We don’t expect much. It’s been nearly six years. We’re long past the point of hoping that Barack Obama will adopt policies that deserve our grudging approval, if not enthusiastic endorsement, particularly on foreign policy and national security.
But we do expect something.
We believe that the president, whatever his ideological disposition, ought to be an unapologetic defender of America when she is smeared or slandered. At a bare minimum, a president ought not lend credence to those who disparage the United States for imagined offenses.
This is apparently too high a standard for Barack Obama.
As Thomas Joscelyn reports elsewhere in these pages, two days before the United States transferred six Guantánamo detainees to Uruguay, President José Mujica released a statement denouncing the United States. “We have offered our hospitality for humans suffering a heinous kidnapping in Guantánamo,” it read. Because of their suffering, the detainees—all with direct ties to al Qaeda leadership—were accepted by Uruguay for “humanitarian” reasons and given refugee status.
A subsequent Defense Department statement about the transfer said nothing about these outrageous claims and simply thanked Uruguay for taking in the detainees. Did we miss the administration’s reaction to Mujica’s comments? Did the administration miss the comments? We asked the White House if the U.S. government had responded to Mujica’s statement or pushed back against it in any way. And if not, does the administration believe that Mujica’s comments are a fair characterization of how the al Qaeda members came to be detained at Guantánamo?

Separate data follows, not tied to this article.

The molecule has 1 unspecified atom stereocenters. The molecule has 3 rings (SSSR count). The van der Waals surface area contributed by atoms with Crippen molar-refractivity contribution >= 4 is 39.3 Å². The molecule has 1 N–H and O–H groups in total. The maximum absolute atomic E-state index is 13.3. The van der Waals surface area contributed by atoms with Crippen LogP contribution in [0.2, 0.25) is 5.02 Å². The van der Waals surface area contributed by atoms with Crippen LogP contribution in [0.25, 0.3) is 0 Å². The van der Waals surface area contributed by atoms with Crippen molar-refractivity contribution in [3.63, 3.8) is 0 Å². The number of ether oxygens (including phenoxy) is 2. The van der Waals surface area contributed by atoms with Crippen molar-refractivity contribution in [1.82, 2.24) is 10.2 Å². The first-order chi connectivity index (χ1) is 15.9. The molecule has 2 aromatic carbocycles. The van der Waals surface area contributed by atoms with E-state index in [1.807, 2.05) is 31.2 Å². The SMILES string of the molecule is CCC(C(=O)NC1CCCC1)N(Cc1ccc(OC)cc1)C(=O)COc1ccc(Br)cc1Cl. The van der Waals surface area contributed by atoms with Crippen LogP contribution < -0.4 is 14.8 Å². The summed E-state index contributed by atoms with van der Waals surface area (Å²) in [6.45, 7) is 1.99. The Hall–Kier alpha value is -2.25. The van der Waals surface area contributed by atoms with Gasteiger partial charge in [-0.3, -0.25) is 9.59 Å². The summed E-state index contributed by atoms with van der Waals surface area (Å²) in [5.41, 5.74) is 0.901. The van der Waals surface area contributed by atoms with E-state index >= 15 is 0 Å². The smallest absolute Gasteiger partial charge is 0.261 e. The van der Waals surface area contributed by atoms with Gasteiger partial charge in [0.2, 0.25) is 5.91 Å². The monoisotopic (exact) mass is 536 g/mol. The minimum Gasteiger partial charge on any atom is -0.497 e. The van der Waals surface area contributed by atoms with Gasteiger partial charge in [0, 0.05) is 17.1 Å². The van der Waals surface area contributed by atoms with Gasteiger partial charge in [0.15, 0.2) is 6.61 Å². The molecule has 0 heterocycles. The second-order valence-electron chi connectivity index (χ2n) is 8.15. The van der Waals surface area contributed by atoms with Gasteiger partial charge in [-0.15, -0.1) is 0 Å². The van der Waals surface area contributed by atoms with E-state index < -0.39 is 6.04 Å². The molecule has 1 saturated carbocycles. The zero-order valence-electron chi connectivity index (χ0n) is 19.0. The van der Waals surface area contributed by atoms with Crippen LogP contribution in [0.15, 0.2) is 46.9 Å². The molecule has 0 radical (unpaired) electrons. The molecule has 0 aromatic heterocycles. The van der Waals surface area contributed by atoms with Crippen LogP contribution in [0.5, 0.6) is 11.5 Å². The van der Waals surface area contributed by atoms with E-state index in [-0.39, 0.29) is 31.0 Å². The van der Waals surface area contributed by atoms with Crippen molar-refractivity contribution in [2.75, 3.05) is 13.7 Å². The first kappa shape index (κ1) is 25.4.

Patrick Ventrell, spokesman for the National Security Council, gave us this response:
We are grateful to President Mujica and Uruguay for providing to these individuals an opportunity to start anew their lives in Uruguay and to become contributing members of the Uruguayan society. However, we must refer you to the government of Uruguay for more information related to President Mujica’s comments.
There was nothing at all from the White House disputing Mujica’s calumny about a “heinous kidnapping,” no protest of the suggestion that al Qaeda operatives need “humanitarian” relief from the United States, and not a word in defense of the U.S. military and intelligence officials who risked their lives to help bring these dangerous terrorists into U.S. custody.
It’s not just what the White House refused to say, but what it said. The administration went out of its way to articulate a belief that the freed al Qaeda terrorists—five of whom were classified as “high risk” detainees by Joint Task Force-Guantánamo—may well become productive members of society.
Critics have long complained that the Obama administration mistreats our allies and coddles our enemies. There are exceptions, of course, but does anyone seriously dispute that general tendency? In just the past few months:
- The Obama administration released five senior Taliban operatives in exchange for an American soldier who walked away from his unit. The five Taliban commanders were transferred to Qatar despite warnings from top U.S. intelligence officials, including the director of national intelligence, James Clapper, that they are nearly certain to attack U.S. interests in the future. Among the stated objectives for the prisoner swap: restarting peace talks with the Taliban.
- Top Obama officials promised to impose additional sanctions on Iran if the regime breached the terms of the interim deal on its nuclear program. Iran was caught violating that agreement, and the administration, rather than impose new sanctions, launched a full-scale effort to block them. As Iran’s leaders publicly mocked U.S. weakness, Obama officials insisted that negotiations must continue.
- Israeli newspapers reported that the Obama administration was considering sanctions on Israel for its settlement activity. When reporters asked White House spokesman Josh Earnest about the reports, he repeatedly refused to deny them. He couldn’t. They were true.